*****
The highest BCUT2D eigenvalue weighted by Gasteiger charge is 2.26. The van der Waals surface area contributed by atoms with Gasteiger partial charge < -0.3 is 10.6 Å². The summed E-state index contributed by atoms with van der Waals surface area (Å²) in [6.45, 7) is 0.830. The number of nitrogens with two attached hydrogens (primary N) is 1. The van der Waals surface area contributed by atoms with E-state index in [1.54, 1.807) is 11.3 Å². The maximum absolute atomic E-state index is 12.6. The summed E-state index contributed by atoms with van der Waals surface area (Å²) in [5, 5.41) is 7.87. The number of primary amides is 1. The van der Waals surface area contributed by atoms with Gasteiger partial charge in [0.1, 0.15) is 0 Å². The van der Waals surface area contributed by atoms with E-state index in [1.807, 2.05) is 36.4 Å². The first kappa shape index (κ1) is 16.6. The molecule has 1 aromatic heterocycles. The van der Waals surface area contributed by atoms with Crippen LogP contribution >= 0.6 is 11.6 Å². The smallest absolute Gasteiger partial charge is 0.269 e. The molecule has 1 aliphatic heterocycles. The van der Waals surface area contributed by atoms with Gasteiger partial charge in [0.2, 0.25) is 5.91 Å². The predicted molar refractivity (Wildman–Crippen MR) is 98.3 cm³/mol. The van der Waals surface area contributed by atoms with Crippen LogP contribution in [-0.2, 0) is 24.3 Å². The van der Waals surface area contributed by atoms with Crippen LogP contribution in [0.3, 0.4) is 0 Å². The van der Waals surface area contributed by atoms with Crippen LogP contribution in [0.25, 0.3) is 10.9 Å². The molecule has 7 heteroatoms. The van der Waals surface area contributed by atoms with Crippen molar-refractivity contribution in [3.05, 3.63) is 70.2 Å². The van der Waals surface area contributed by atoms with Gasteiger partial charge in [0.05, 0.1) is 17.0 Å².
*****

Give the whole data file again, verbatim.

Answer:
The highest BCUT2D eigenvalue weighted by Gasteiger charge is 2.26. The van der Waals surface area contributed by atoms with Gasteiger partial charge < -0.3 is 10.6 Å². The summed E-state index contributed by atoms with van der Waals surface area (Å²) in [6.45, 7) is 0.830. The number of nitrogens with two attached hydrogens (primary N) is 1. The van der Waals surface area contributed by atoms with E-state index in [1.54, 1.807) is 11.3 Å². The maximum absolute atomic E-state index is 12.6. The summed E-state index contributed by atoms with van der Waals surface area (Å²) in [5, 5.41) is 7.87. The number of primary amides is 1. The van der Waals surface area contributed by atoms with Gasteiger partial charge in [0.1, 0.15) is 0 Å². The van der Waals surface area contributed by atoms with E-state index in [1.807, 2.05) is 36.4 Å². The first kappa shape index (κ1) is 16.6. The molecule has 1 aromatic heterocycles. The van der Waals surface area contributed by atoms with Crippen LogP contribution >= 0.6 is 11.6 Å². The smallest absolute Gasteiger partial charge is 0.269 e. The molecule has 1 aliphatic heterocycles. The van der Waals surface area contributed by atoms with Gasteiger partial charge in [0.2, 0.25) is 5.91 Å². The predicted molar refractivity (Wildman–Crippen MR) is 98.3 cm³/mol. The van der Waals surface area contributed by atoms with Crippen LogP contribution in [-0.2, 0) is 24.3 Å². The van der Waals surface area contributed by atoms with Crippen LogP contribution in [0.3, 0.4) is 0 Å². The van der Waals surface area contributed by atoms with Crippen LogP contribution in [0.25, 0.3) is 10.9 Å². The molecule has 7 heteroatoms. The van der Waals surface area contributed by atoms with Crippen molar-refractivity contribution in [3.05, 3.63) is 70.2 Å². The van der Waals surface area contributed by atoms with Gasteiger partial charge in [0.05, 0.1) is 17.0 Å².